Peñas and Hovy, COLING 2010
Anselmo Peñas and Eduard Hovy. Filling Knowledge Gaps in Text for Machine Reading. COLING 2010.
The gist of this Paper is that there is a lot going on in real-world sentences that is does not just fall out of simple constituency or dependency parses. For example, in the phrase "a seven-yard Young touchdown pass," those parsers would just give you a bunch of noun-noun or adjective-noun constituents. That's nice, but it doesn't tell you the semantics of the phrase. On the flip side, semantic role labelers might just skip over the noun "pass" as not needing further analysis. What this paper does, essentially, is recognize when phrases (noun-noun compounds, specifically) are in need of further semantic analysis and try to fill in the blanks. Their system turns the phrase "a seven-yard Young touchdown pass" into something more like this: "a seven-yard pass that Young threw for a touchdown." That's obvious to a human reader, but very difficult for computers, and it's pretty impressive that they were able to do it.
They accomplish this by building up a big database of distributional semantics over words and part of speech labels. This database consists of sequences of coarse part of speech tags, like N:V:N, along with counts for each set of words seen with that part of speech sequence (they actually do a dependency parse and then simplify it down to those sequences, so it's not as naive as just running a POS tagger).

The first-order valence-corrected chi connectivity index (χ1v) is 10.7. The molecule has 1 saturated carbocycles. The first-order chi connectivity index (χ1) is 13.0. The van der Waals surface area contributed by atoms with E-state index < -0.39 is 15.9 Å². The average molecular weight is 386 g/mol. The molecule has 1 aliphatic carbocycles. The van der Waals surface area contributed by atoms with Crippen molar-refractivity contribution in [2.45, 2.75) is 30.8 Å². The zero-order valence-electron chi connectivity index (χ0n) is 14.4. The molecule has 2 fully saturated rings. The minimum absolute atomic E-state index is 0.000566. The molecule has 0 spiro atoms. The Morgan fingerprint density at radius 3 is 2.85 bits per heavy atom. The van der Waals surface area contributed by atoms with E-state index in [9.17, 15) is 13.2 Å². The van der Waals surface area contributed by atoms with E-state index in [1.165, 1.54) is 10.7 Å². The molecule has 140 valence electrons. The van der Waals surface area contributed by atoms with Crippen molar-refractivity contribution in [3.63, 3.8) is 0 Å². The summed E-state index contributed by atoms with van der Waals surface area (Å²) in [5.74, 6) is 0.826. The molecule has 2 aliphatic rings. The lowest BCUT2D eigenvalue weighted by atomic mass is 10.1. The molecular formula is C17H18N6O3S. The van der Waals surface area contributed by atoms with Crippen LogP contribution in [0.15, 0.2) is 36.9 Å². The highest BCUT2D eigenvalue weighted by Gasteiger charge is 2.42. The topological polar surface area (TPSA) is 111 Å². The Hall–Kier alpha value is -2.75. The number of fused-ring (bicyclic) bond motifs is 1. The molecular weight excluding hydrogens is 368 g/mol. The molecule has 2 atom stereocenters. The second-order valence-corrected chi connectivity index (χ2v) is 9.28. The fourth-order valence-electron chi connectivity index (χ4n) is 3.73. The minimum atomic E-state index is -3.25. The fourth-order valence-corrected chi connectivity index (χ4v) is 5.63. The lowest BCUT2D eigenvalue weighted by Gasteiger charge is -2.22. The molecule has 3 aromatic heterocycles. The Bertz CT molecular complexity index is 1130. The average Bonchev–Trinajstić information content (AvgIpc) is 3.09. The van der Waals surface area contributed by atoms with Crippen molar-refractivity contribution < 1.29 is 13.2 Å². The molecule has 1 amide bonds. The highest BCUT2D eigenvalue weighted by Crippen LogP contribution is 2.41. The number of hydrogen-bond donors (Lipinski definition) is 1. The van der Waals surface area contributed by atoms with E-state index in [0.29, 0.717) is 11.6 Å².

When they come across a noun-noun compound that they want to enrich, like "touchdown pass," they look in their database of counts for sequences that use those two nouns that make sense. In this instance they come up with a N:P:N sequence, pass:for:touchdown. They can get as specific as there are counts for, so they can do queries like "Young:throw:pass:?:touchdown." They also do some hierarchy and category instance learning, so that they know "Young" is a "quarterback," "quarterbacks" are "players," and "players" are "people." If they don't have enough evidence at one level, they can go up the tree until they reach a point where they can make some conclusion.
They did not have much in the way of quantitative results in their paper. They mention that they are in the process of performing an extrinsic evaluation of their system, by using it input to a QA system. In this paper, they just give some anecdotal evidence that their system is good, and a brief comparison of completeness for their domain as compared to other automatically built knowledge bases.